Health groups settle over unlawful merger
ON APRIL 7 the Competition Tribunal released its order confirming the settlement agreement entered into between the Competition Commission and two healthcare groups, Life Healthcare Group and Joint Medical Holdings (JMH) in terms of which they admitted to their failure to notify the competition authorities of a merger between them and to obtain the required approval prior to that merger being implemented; and agreed to pay an administrative penalty of R10m.
Transactions that are defined in the Competition Act, No 89 of 1998 (as amended) as “intermediate mergers” and “large mergers” may not lawfully be implemented prior to notification to, and approval by, the competition authorities.
Failure to give notice of such mergers to the commission and the subsequent implementation of those mergers (without approval from the competition authorities) are typically referred to as “missed” merger filings and give rise to the possibility of administrative penalties being imposed on the merging parties as a result.
The settlement deal between the commission and Life Healthcare (which operates hospitals on a national basis) and JMH (a competitor to Life Healthcare, which operates a group of hospitals in the greater Durban area), as confirmed by the tribunal, brings to a close a protracted legal history.
Prior to 2004, Life Healthcare had a minority stake of 25% in JMH, which was acquired before the Competition Act had come into operation. Notwithstanding its stake, it appears as if Life Healthcare exercised a degree of strategic influence over JMH. In 2004, Life Healthcare wrote a letter to the commission where it requested an advisory opinion from the commission as to whether it would need to notify its acquisition of further shares in JMH, which would lead to it holding a 49% minority stake in JMH. In this request, however, Life Healthcare does not appear to have included an account of how, in practice, it exercised strategic influence over JMH.
The commission, without the benefit of this information, concluded that because no additional aspect or quality of control was being acquired by Life Healthcare in increasing its stake to 49%, the transaction did not warrant a merger notification.
In 2012, Life Healthcare sought to increase its shareholding in JMH to 70% and notified the proposed transaction to the commission as required. During the course of its probe, and during merger hearing proceedings before the tribunal, it came to light that at the time of the 2004 advisory opinion, the commission was not fully apprised of the relationship that existed between Life Healthcare and JMH, including the extent of the strategic influence exercised by Life Healthcare. It was also revealed that as a result of this relationship, from at least 2004, Life Healthcare had been negotiating tariffs with private healthcare funders for and on behalf of JMH.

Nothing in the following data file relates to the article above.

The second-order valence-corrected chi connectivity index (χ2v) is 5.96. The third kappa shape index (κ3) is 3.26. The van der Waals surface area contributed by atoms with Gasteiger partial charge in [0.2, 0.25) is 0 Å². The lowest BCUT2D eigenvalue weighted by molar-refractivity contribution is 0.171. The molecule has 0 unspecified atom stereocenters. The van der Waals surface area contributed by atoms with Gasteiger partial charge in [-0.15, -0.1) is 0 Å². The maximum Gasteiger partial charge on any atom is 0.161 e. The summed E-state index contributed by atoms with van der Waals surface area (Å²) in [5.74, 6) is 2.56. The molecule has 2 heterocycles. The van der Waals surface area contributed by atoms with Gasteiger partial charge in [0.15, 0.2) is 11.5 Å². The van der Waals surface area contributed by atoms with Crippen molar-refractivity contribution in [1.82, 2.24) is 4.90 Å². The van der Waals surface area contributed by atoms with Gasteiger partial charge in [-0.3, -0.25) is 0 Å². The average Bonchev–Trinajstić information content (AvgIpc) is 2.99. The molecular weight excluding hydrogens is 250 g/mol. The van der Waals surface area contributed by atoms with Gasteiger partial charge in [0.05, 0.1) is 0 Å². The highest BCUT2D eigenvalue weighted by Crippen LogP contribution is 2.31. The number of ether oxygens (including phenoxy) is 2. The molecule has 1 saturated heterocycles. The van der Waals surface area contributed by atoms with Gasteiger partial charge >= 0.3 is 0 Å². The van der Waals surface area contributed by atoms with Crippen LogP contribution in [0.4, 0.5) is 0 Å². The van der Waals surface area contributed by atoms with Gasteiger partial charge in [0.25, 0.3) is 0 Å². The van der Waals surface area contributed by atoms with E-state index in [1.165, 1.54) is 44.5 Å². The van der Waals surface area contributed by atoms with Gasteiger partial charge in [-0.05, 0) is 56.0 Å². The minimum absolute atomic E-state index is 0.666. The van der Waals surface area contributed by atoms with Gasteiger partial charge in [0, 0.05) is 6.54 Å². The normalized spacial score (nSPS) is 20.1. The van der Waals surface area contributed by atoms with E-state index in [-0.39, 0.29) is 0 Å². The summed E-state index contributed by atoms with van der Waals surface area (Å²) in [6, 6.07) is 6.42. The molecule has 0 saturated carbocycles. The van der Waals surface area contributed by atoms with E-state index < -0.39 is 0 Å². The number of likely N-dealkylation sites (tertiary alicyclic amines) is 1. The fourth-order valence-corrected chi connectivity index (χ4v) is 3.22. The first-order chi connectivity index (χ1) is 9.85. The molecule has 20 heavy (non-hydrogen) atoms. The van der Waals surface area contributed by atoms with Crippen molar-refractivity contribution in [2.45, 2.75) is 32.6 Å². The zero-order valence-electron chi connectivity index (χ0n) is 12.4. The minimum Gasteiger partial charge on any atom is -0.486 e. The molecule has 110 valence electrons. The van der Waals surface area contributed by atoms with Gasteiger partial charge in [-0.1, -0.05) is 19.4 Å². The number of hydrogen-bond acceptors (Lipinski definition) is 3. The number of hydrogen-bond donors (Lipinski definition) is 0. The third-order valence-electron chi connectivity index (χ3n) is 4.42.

Pursuant to these revelations, and after the completion of the 2012 merger proceedings, the commission began investigating whether or not Life Healthcare’s acquisition of a further minority stake in JMH in 2004 constituted a missed merger filing (in light of the facts and circumstances during the 2012 merger proceedings). Following this, the commission, Life Healthcare and JMH commenced settlement negotiations.
The settlement agreement concluded between the commission, Life Healthcare and JMH required Life Healthcare and JMH to pay a fine of R10m for their failure to notify Life Healthcare’s acquisition of a further minority stake in JMH in 2004. The agreement was also intended to settle any possible collusion or price-fixing claims the commission may have chosen to pursue against Life Healthcare and JMH for Life Healthcare having negotiated tariffs with private healthcare funders for and on behalf of JMH.
The administrative penalty of R10m is the largest penalty yet imposed in SA for a failure to notify a merger. For some time, the commission has warned that it intends materially to raise penalties for failure to notify mergers, relying on the argument that corporate SA has had sufficient time in which to acclimatise to the merger regulation regime since 1998.
The Life Healthcare-JMH case demonstrates two things — that the commission is adopting its hard-line approach to missed mergers; and not all “mergers” as defined for competition law purposes necessarily look like mergers, as the term is generally understood commercially.
Therefore, acquisitions, amalgamations and divestments should all carefully be scrutinised and specialist competition law advice sought to ensure that no filings are inadvertently missed, with costly consequences.
Life Healthcare and JMH fined R10m over failure to give the authorities notice of a merger
Mark Garden is a director and Kevin Minofu a candidate attorney in the ENSafrica competition department.